Documents Required at Time of Application

  • Current Nebraska operator’s license or Nebraska state ID card. The Nebraska license or ID must have your correct legal name. The address on your Nebraska license or ID must be a current residential address in Washington County and match the address on the application. Completed permits will only be mailed to the Washington County residential address on the application. The Sheriff’s Office will not accept applications or issue purchase permits to applicants with only a post office box.
  • If your only form of ID is a Military ID card (must be active duty and temporarily or permanently stationed in Washington County with military orders), you must also provide two forms of proof of Washington County residency (i.e. utility bill, vehicle registration, pay stub, etc.) with your current address.
  • Application fee of $5.
  • Applicants born on a United States military base outside the U.S. must provide their birth certificate.
  • Applicants that are not U.S. citizens must also provide a copy of their citizenship papers, U.S. Passport, or alien resident card.

Age & Residency Requirements

To obtain a handgun certificate from our office you must be at least 21 years old and a current Washington County Resident.


Applications will be denied if the applicant:

  • Fails to answer all questions on the application
  • Has been convicted in any court of a crime punishable by imprisonment for a term exceeding 1 year
  • Is a fugitive from justice
  • Is an unlawful user of or addicted to any controlled substance
  • Has been adjudicated as a mental defective or has been committed to a mental institution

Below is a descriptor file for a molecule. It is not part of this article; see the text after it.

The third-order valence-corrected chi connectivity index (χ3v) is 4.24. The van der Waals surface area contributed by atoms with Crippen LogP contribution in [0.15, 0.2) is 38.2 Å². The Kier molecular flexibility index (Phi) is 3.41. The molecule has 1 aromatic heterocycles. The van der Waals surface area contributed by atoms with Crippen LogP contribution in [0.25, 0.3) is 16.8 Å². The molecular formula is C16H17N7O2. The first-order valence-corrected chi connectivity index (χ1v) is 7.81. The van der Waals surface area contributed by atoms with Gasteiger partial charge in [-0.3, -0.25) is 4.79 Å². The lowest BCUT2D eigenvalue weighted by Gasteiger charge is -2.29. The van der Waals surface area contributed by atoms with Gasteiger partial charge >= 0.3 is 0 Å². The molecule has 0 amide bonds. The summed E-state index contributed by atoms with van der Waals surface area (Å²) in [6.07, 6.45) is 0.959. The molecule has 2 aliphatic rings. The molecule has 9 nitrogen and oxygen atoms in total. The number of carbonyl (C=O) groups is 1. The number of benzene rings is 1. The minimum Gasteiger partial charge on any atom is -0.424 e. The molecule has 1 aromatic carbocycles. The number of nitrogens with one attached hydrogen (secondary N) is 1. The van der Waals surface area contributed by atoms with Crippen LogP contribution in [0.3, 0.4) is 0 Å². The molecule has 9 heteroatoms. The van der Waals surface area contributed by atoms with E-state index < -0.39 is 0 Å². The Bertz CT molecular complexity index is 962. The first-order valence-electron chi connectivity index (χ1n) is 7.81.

• Is an alien unlawfully in the United States or an alien admitted to the United States under a non-immigrant visa
  • Has been discharged from the Armed Forces under dishonorable conditions
  • Having been a citizen of the United States, has renounced his or her citizenship
  • Is subject to a court order that restrains the person from harassing, stalking, or threatening an intimate partner or child of such intimate partner
  • Has been convicted of a misdemeanor crime of domestic violence
  • Is under indictment or information (i.e. charges have been filed in court) for a crime punishable by imprisonment for a term exceeding 1 year

Re-Application Upon Expiration

Certificates are valid, statewide, for three years at which time applicants must re-apply for a certificate. All documentation above is required at the time of application regardless of whether a certificate has been issued to applicants in the past.

What to Do When You Receive Your Firearms Purchase Certificate

Upon receipt of your certificate, please inspect the document and ensure that the personal information is correct and that the Sheriff’s signature appears. In the event of any typographical error or omission, please bring the certificate to the Sheriff’s Office within thirty days for any corrections that may be necessary. Notification of any corrections beyond thirty days after issuance shall require a new application.

Sheriff’s office adds defibrillators to patrol vehicles through donations

Washington County sheriff’s deputies will soon have a device in their patrol cars that could save lives at a moment’s notice.

Through donations from the Blair Area Community Foundation (BACF), CF Industries, Fraternal Order of Police Lodge 36 and private donors, the sheriff’s office recently purchased 16 automated external defibrillators, also known as AEDs. The portable devices are designed to treat people experiencing sudden cardiac arrests.